It’s getting harder to buy gifts. Streaming services are partly to blame
One of the first albums I ever owned was an ABBA Best Of CD, gifted to me by my parents when I was about six years old. In the years following, CDs were a stalwart of my birthday and Christmas presents. Mandy Moore, Britney Spears, Madonna, Kylie Minogue, and various So Fresh compilation CDs were all staples that I’d excitedly pop into my Discman. They’d become the soundtrack of the next year for my friends and I, played ad nauseam until the next gift.
DVDs and CDs make great gifts. Buying a movie or album for someone requires a great deal of thought. It requires intimate and detailed knowledge of the tastes of the person you’re buying for, or playing the role of fortune-teller and choosing something that’s unexpected but you know they’ll love (an even tricker feat). On the other hand, gifting a voucher to Spotify or Netflix feels lazy and impersonal.
Gifting a voucher to Spotify or Netflix feels lazy and impersonal.Credit:iStock
The death of DVDs and CDs is a long-documented fact. The vast majority of us consume media via streaming services. Most laptops don’t even come with disc drives anymore. Blockbusters and record stores are few and far between. Iconic Melbourne music store Sanity announced on Wednesday that it would close all of its physical locations, shifting to digital sales only.
This could just be “back in my day…” nostalgia, but I think (or hope) we may be on the cusp of the resurgence of physical media.
Last year, streaming service HBO Max began pulling content from its catalogue, axing shows like Westworld and Minx (in Australia, HBO Max titles can be accessed on Foxtel and Binge). As of December 2022, 81 titles have been removed from the platform. Furthermore, as the streaming landscape becomes increasingly segmented, consumers are forced to pay for multiple platforms for access to all the content they want.
Music, too, is not immune to these pitfalls. Last year, artists like Neil Young and Joni Mitchell pulled their music from Spotify in response to the spreading of misinformation by the platform’s Joe Rogan Experience podcast. Jay-Z spent years without his music on Spotify because he owned his own streaming service, Tidal.
Suzanne Bennett, co-owner of Basement Discs, was worried she would have to close the store.Credit:Eddie Jim
Suzanne Bennett is the co-owner of The Basement Dics in Melbourne’s Bloc Arcade. She says her store has always sold more CDs than vinyl, citing the higher cost of vinyl as one reason for this. “Despite what they say have never really gone away,” she says, adding that a lot of the uptake in CDs has been driven by a new generation. “I see a younger demographic coming and saying CDs are ‘really cool’.” Part of the attraction, she says, is listening to an album in full, “the way the artist intended it to be heard.” Bennett adds that shoppers are also turning to CDs due to the number of artists withdrawing from streaming services for ethical reasons, as well as the fact that “people are becoming aware of the exploitation of artists on streaming services”.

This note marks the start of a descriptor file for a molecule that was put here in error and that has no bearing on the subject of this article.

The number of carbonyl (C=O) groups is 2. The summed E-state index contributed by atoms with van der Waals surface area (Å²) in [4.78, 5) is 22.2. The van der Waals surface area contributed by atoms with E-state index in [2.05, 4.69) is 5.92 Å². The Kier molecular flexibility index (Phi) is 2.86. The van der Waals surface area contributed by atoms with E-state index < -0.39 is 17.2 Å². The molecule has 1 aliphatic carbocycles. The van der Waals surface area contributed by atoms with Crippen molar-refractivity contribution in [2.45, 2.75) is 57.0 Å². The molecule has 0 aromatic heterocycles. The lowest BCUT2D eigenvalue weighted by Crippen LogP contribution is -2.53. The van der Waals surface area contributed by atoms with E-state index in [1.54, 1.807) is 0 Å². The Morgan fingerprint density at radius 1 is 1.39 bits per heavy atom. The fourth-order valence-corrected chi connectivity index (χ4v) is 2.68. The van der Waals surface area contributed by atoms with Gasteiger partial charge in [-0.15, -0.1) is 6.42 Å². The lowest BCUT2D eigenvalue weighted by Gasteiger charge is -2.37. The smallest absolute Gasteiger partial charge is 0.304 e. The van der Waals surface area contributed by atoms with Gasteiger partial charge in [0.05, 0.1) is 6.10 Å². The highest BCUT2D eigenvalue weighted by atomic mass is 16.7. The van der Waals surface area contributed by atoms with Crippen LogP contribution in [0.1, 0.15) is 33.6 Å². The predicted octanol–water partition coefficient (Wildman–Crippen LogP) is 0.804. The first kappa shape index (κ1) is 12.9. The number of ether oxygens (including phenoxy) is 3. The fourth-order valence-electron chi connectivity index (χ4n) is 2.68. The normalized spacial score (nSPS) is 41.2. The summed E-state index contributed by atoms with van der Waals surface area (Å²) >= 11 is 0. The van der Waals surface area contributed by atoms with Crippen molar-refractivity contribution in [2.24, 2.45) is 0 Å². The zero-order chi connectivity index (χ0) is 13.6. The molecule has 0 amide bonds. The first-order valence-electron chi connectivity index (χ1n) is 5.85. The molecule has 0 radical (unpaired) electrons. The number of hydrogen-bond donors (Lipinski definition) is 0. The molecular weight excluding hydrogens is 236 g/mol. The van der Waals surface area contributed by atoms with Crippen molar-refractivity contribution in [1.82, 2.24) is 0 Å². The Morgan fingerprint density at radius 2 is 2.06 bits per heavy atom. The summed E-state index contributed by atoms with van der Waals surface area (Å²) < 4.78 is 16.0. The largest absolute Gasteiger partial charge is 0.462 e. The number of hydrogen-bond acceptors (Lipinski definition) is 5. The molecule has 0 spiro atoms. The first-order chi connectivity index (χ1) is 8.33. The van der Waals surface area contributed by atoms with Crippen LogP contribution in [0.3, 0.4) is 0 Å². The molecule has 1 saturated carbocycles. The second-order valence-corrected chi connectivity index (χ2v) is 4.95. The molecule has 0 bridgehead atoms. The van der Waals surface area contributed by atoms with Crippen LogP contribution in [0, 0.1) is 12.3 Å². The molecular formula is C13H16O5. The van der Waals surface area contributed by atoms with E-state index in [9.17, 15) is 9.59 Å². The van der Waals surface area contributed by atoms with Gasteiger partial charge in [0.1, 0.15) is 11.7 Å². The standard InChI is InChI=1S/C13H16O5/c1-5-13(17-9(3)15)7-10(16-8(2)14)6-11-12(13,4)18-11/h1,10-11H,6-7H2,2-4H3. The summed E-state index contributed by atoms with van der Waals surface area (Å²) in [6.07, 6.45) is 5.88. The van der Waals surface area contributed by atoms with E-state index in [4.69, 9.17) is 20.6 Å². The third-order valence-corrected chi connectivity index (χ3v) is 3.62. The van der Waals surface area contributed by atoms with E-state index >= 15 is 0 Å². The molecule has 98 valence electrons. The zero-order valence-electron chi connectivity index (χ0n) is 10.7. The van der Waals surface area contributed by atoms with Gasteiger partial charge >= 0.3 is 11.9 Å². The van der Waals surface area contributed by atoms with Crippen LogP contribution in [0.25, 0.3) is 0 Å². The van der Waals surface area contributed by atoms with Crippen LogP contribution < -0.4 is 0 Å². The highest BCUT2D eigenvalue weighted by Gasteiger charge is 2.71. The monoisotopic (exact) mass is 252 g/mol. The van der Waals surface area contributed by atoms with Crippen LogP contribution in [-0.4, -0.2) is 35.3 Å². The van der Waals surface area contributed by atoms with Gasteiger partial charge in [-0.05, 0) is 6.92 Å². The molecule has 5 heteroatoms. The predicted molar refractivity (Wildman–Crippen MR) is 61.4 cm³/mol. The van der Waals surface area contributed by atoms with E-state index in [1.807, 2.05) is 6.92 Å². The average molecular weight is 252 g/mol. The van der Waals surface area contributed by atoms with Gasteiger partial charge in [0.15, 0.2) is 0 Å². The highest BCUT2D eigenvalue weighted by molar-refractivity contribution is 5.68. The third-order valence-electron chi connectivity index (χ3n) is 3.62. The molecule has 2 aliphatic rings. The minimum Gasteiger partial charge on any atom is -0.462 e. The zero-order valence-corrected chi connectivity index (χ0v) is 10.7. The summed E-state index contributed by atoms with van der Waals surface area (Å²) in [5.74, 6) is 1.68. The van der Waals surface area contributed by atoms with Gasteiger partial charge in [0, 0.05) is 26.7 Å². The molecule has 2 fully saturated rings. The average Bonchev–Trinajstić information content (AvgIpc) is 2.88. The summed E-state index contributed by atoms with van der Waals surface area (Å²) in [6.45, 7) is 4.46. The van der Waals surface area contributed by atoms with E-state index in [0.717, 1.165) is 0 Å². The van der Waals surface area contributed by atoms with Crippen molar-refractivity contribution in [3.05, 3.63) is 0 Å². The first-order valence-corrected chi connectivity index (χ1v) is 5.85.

Sadly, The Basement Discs will be closing its doors in February and going online until they can recoup sales lost during the pandemic and find another location. “We’re losing so much culture,” says Bennett. “When independent stores disappear, especially from the CBD, you lose what makes it a shopping destination.”
Owner of Hum Records in Newtown, Sydney, Peter (who is choosing to withhold his surname for privacy reasons), agrees that we are seeing a new generation of CD collectors. “It’s a lot of back catalogues of classic rock, like Nirvana’s Nevermind, as well as hip hop.” While he says that sales are not what they used to be, there is still a market for vinyl and CDs. Many customers, Peter adds, like to buy all formats of media. They’re “collectors of tangible media, they want to touch and hold and feel, rather than just listening to a digital file.”
When it comes to DVDs, Peter says two-thirds of his catalogue is not available on streaming services. Among those who held on to their DVDs, Blu-ray is particularly prized for the high-quality viewing experience it offers. Other customers, he says, still want to own the classics even if they’re available on streaming services.
“It’s still a viable format,” says Peter. “As long as they keep making them, I’ll keep selling them.”
So, the next time you have a gift to buy, consider heading to your local record store. The giftee will appreciate the thought you put into buying their gift (although you may need to get them a CD player too).
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